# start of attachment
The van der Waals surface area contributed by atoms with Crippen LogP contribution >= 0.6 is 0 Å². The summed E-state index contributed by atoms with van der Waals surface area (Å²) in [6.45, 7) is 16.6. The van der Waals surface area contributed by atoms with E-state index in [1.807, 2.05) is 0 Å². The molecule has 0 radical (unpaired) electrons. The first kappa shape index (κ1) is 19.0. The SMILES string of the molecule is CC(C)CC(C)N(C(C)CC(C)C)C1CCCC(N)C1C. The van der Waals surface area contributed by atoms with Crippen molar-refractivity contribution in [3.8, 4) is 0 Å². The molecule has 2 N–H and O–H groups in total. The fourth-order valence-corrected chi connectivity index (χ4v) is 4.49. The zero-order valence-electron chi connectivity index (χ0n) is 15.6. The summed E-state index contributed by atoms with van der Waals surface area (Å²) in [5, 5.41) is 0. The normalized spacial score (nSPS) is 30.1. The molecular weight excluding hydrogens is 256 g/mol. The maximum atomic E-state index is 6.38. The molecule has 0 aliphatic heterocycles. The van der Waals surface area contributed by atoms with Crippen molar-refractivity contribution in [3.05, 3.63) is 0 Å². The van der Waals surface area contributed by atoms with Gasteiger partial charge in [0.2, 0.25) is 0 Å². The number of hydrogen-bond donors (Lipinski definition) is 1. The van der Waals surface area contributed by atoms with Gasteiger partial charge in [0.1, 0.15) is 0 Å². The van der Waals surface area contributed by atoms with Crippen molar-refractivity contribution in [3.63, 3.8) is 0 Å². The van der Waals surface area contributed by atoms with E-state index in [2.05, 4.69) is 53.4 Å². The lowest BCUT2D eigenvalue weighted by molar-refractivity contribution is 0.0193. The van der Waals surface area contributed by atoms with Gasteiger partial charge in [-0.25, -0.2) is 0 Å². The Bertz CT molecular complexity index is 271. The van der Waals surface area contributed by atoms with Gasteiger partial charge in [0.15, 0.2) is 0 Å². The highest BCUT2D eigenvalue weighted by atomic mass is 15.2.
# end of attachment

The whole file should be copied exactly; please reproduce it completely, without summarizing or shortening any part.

The van der Waals surface area contributed by atoms with Crippen LogP contribution >= 0.6 is 0 Å². The summed E-state index contributed by atoms with van der Waals surface area (Å²) in [6.45, 7) is 16.6. The van der Waals surface area contributed by atoms with E-state index in [1.807, 2.05) is 0 Å². The molecule has 0 radical (unpaired) electrons. The first kappa shape index (κ1) is 19.0. The SMILES string of the molecule is CC(C)CC(C)N(C(C)CC(C)C)C1CCCC(N)C1C. The van der Waals surface area contributed by atoms with Crippen molar-refractivity contribution in [3.8, 4) is 0 Å². The molecule has 2 N–H and O–H groups in total. The fourth-order valence-corrected chi connectivity index (χ4v) is 4.49. The zero-order valence-electron chi connectivity index (χ0n) is 15.6. The summed E-state index contributed by atoms with van der Waals surface area (Å²) in [5, 5.41) is 0. The normalized spacial score (nSPS) is 30.1. The molecular weight excluding hydrogens is 256 g/mol. The maximum atomic E-state index is 6.38. The molecule has 0 aliphatic heterocycles. The van der Waals surface area contributed by atoms with Crippen molar-refractivity contribution in [3.05, 3.63) is 0 Å². The van der Waals surface area contributed by atoms with Gasteiger partial charge in [0.2, 0.25) is 0 Å². The number of hydrogen-bond donors (Lipinski definition) is 1. The van der Waals surface area contributed by atoms with Gasteiger partial charge in [0.1, 0.15) is 0 Å². The van der Waals surface area contributed by atoms with Crippen molar-refractivity contribution in [3.63, 3.8) is 0 Å². The van der Waals surface area contributed by atoms with E-state index in [2.05, 4.69) is 53.4 Å². The lowest BCUT2D eigenvalue weighted by molar-refractivity contribution is 0.0193. The van der Waals surface area contributed by atoms with Gasteiger partial charge in [-0.25, -0.2) is 0 Å². The Bertz CT molecular complexity index is 271. The van der Waals surface area contributed by atoms with Gasteiger partial charge in [0.15, 0.2) is 0 Å². The highest BCUT2D eigenvalue weighted by atomic mass is 15.2.